6. Bike Going-to-the-Sun Road: Bicyclists can ride along Going-to-the-Sun Road, but not year-round. The nearly 50-mile-long road runs from the park’s east and west borders and is mostly open to bicyclists, except for June 15 through Labor Day, when a few sections of the road are closed to bicycles between 11 a.m. and 4 p.m.: from the Apgar turnoff (south end of Lake McDonald) to the Sprague Creek Campground, and eastbound from Logan Creek to Logan Pass. However, you can always plan your bike rides around those closing times, just know that you may share the road with vehicles.
7. Go for a hike: With more than 700 miles of hiking trails, there are plenty of places to wander within Glacier National Park, whether going out for a few hours, a few days, or a few weeks. One to consider is the International Peace Park Hike, during which you’ll learn about Waterton Lakes National Park (in Canada) and Glacier National Park’s combined three international designations and take part in a peace and friendship ceremony. When planning your hike, plan accordingly – we are talking Montana here, and some of the trails at higher elevations aren’t snow-free until as late as mid- to late-July. One of the best ways to start planning is to talk with a park ranger, who can help point you in the right direction to trails that are best suited for you. In fact, you can join a park ranger on a guided hike, or check with Glacier Guides for a schedule of their guided day and overnight hikes.
8. Kids – Become a Junior Jammer! – When taking the Going-to-the-Sun Road with a classic Glacier National Park Red Bus Tour, kids 12 and under can pick up a booklet (similar to a the National Park Serivce’s Junior Ranger Program activity booklet) when boarding the bus to become a Junior Jammer during their trip. What is a Junior Jammer? Good question! Thirty-five White Model 706 buses, built between 1936 and 1939 and specifically-designed with open-tops for sightseeing in the park, were purchased and painted the color of ripe Mountain Ash Berries; 33 of those buses are still in service today. And though the newer buses are automatics, back in the day the buses had manual transmissions and the drivers oftentimes “jammed” the gears to shift; those drivers became known as jammers. That nickname stuck, and today’s bus drivers are still known as jammers, sharing their wealth of park knowledge with guests. So when kids complete the activity book, they become Junior Jammers, complete with commemorative pin.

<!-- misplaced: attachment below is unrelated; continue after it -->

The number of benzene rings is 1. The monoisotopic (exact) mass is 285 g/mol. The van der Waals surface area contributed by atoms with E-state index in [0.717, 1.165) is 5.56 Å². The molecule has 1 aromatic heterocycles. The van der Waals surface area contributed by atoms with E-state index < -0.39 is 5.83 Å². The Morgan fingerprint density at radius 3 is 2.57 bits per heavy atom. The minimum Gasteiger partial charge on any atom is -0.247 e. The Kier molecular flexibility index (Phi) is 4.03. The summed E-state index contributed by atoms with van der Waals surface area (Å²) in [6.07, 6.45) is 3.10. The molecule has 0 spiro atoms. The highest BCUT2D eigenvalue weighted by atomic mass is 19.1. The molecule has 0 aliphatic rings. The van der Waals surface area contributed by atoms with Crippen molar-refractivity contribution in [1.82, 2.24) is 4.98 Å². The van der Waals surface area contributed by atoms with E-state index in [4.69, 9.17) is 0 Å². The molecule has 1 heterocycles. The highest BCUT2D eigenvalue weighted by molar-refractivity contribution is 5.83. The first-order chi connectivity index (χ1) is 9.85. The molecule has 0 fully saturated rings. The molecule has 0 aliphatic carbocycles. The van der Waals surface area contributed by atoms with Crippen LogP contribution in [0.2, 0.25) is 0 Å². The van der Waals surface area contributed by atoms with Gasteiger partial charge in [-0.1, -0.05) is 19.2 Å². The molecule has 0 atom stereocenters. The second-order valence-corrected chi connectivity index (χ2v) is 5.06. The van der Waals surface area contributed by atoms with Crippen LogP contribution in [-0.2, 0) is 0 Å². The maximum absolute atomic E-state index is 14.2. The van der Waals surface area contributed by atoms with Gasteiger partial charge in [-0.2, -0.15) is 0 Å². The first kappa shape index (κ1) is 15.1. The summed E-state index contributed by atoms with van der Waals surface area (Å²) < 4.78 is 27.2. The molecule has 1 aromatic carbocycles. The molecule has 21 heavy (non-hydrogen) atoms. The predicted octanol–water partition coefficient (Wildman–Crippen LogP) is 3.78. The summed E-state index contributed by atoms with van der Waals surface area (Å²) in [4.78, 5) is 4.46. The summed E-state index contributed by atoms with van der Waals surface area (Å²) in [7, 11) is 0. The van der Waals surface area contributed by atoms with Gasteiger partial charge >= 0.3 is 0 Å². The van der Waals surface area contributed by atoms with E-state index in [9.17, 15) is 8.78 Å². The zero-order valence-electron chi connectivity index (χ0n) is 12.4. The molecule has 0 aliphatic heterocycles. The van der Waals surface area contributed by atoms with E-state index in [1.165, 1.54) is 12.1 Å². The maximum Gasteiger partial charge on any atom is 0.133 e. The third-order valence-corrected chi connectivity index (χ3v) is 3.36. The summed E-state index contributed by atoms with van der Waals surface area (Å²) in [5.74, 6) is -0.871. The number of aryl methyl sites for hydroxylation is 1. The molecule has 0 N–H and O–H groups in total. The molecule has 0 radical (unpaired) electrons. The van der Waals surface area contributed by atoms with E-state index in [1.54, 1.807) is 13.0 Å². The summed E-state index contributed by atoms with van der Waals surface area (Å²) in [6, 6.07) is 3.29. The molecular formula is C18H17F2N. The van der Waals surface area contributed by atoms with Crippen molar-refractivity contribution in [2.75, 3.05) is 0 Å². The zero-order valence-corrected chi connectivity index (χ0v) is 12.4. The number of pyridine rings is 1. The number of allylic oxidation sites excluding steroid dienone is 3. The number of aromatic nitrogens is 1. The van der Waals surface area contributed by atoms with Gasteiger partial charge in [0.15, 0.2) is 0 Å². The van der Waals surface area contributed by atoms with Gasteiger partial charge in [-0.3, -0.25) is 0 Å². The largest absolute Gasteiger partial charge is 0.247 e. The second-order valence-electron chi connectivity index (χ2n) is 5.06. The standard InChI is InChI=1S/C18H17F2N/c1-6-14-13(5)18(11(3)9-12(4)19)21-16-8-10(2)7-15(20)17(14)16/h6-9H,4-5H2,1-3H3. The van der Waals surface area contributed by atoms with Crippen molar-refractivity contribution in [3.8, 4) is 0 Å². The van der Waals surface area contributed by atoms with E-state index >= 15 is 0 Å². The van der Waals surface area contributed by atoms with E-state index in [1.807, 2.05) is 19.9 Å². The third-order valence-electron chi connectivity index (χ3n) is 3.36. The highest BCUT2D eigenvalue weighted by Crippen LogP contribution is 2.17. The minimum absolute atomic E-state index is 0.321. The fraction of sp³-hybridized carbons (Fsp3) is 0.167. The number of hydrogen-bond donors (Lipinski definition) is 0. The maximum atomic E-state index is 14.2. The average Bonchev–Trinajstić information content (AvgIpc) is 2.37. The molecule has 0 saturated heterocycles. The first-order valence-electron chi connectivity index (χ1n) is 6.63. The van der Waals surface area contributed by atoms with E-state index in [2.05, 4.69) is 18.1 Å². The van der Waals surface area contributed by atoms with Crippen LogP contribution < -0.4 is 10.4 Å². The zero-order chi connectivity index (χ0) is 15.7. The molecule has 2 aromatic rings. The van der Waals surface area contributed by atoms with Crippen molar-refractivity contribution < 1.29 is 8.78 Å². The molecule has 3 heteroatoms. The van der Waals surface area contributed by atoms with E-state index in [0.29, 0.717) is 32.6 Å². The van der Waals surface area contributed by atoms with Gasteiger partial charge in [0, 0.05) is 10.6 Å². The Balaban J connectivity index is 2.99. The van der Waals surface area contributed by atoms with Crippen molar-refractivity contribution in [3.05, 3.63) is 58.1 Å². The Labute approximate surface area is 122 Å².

9. Pick a snack: Bears like them, and so do we. If you’re visiting Glacier National Park mid-summer and get a little hungry out on the trail, chances are you have a fresh, healthy snack right at your fingertips. Simply take a look around for huckleberry bushes and start picking. Huckleberry picking and eating is permitted within the park, but you’re limited to one quart per person, per day.
10. Take a picture – it lasts longer: Photographers – whether traditional, phone, or Instagrammer – will be thrilled with all of the photo opps found throughout the park. The park’s photographers suggest these tips on things to see during your visit: sunrise on the east side of the park from the Many Glacier Hotel, Two Medicine Lake, Saint Mary Lake and Lake Sherburne (all accessible by road); the wildflowers that bloom late-June through mid-August at Logan Pass; glaciers accessible by hikes, namely the Grinnell Glacier, Sexton Glacier and Sperry Glacier; waterfalls in the springtime with all the snowmelt, and Baring Falls year-round; sunset from the west side of the park, join the nightly gathering at the Lake McDonald public boat dock; the night sky, especially when the Auroroa Borealis forecast is a rating of five or higher, and May through October when the Milky Way is visible from the head of Lake McDonald, the foot of Saint Mary Lake and Logan Pass; and, of course, wildlife.
For more on Glacier National Park and to help with trip planning, visit www.nps.gov.